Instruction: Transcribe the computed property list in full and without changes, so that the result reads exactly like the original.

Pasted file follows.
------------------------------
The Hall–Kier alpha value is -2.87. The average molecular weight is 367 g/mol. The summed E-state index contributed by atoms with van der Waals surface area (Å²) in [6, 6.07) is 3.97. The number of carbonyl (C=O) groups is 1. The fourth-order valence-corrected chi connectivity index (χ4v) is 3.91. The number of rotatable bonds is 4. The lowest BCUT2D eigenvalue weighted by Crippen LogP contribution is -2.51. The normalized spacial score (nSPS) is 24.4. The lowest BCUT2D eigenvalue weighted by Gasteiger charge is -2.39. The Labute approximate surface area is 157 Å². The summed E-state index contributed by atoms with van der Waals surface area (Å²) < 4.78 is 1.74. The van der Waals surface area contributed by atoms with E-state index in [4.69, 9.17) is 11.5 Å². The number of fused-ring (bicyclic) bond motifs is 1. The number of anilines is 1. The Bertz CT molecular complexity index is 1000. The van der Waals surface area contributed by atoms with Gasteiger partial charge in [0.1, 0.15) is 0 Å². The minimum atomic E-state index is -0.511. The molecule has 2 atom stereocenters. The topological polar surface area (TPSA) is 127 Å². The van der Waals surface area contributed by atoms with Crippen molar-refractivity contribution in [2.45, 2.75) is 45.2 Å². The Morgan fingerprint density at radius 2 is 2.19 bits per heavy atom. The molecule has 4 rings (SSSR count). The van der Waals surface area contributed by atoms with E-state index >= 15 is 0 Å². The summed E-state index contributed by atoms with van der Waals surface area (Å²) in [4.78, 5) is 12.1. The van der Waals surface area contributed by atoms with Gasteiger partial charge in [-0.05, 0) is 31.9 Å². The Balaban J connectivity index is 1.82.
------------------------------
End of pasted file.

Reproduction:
The Hall–Kier alpha value is -2.87. The average molecular weight is 367 g/mol. The summed E-state index contributed by atoms with van der Waals surface area (Å²) in [6, 6.07) is 3.97. The number of carbonyl (C=O) groups is 1. The fourth-order valence-corrected chi connectivity index (χ4v) is 3.91. The number of rotatable bonds is 4. The lowest BCUT2D eigenvalue weighted by Crippen LogP contribution is -2.51. The normalized spacial score (nSPS) is 24.4. The lowest BCUT2D eigenvalue weighted by Gasteiger charge is -2.39. The Labute approximate surface area is 157 Å². The summed E-state index contributed by atoms with van der Waals surface area (Å²) < 4.78 is 1.74. The van der Waals surface area contributed by atoms with E-state index in [4.69, 9.17) is 11.5 Å². The number of fused-ring (bicyclic) bond motifs is 1. The number of anilines is 1. The Bertz CT molecular complexity index is 1000. The van der Waals surface area contributed by atoms with Gasteiger partial charge in [0.1, 0.15) is 0 Å². The minimum atomic E-state index is -0.511. The molecule has 2 atom stereocenters. The topological polar surface area (TPSA) is 127 Å². The van der Waals surface area contributed by atoms with Crippen molar-refractivity contribution in [2.45, 2.75) is 45.2 Å². The Morgan fingerprint density at radius 2 is 2.19 bits per heavy atom. The molecule has 4 rings (SSSR count). The van der Waals surface area contributed by atoms with E-state index >= 15 is 0 Å². The summed E-state index contributed by atoms with van der Waals surface area (Å²) in [4.78, 5) is 12.1. The van der Waals surface area contributed by atoms with Gasteiger partial charge in [-0.05, 0) is 31.9 Å². The Balaban J connectivity index is 1.82.